Squishy bags

Sensory play is brain building work for children. It allows them to explore, problem solve and be creative. 

It doesn’t always have to be messy! Squishy bags are great way for children and families to enjoy mess-free messy play! 

Although glitter and shiny stars make eye catching squishy bags, the use of natural items such as flowers and leaves can spark children’s creativity even more – and they’re free! 

This is also a great activity for adults as it’s very calming and will chase worries and stresses away. 

Water wall

Something for outdoors today – or inside if you have a suitable space that can get a bit wet!

It is all-day fun, and great for developing concentration, movement skills, vocabulary, understanding of cause and effect, science …

Use empty bottles, cartons or anything else you have around the house to build a water wall. Attach them to something static like a fence using screws, cable ties or garden wire. A basin at the bottom means you can collect the water and refill the containers on the wall. If you keep the lids of the containers you can pop them on and collect rain water to use next time. 

Bouncing balls

Something active for the end of the week and hoping for some good weather at the weekend too

This is not “just” bouncing and passing balls. Your child will learn a lot of science and maths – counting, how things move, forces.

Lots of words as well for describing movements, as they also develop their coordination skills. Great for sports, but also for school – hand/eye coordination is really important for writing, and a sense of space is vital for maths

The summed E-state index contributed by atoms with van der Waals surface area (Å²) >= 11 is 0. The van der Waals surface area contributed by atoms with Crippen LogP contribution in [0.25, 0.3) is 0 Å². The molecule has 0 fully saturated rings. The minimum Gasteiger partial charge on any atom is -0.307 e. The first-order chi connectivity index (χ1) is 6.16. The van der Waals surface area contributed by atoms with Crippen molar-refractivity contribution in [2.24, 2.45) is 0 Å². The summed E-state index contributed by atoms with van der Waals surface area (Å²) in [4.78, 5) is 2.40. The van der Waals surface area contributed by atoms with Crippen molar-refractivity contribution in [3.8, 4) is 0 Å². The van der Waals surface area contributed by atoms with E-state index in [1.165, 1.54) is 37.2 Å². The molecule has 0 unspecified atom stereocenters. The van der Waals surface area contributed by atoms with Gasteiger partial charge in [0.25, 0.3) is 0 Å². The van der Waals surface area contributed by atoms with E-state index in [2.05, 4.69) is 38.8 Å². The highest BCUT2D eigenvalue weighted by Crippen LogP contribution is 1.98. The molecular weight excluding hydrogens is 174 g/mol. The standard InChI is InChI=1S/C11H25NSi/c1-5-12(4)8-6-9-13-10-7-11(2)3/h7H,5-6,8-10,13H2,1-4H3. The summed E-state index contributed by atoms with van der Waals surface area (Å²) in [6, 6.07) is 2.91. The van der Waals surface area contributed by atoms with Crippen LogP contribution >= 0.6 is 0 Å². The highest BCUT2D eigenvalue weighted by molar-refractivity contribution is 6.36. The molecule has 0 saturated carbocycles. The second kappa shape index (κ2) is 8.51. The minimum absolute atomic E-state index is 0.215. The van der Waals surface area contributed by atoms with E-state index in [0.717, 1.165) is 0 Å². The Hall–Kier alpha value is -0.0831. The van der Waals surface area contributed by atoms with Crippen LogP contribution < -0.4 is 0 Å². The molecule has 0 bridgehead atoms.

But that’s for the future – click below for some ideas how to have fun, involve the whole family and learn at the same time

Making tracks

Something today that you can do indoors or outside and can be done big or small depending on how much space you have to play with

Making and then following tracks is a great way to build spatial awareness, and to learn the words and language connected with it.

There are lots of ways to do this – painting with cars on paper, making stepping stones outside – or just watching as a bike swooshes through a puddle

Story sticks

Today you’re going to find out what a good imagination your child has – and you too! 

As you know, children love listening to and making up stories and they can do both in today’s activity, using only a few interesting everyday items they choose from around the house or garden.

Attaching their items to the sticks will certainly help to develop your child’s fine motor skills as it’s quite tricky! 

Talking with you about the different items and describing them together is a great way to grow their vocabulary and ideas too. Then they can start to create their own stories with your help. This will help with ideas of sequence and develop memory too!

It’s also great fun to make up silly nonsense stories! 😊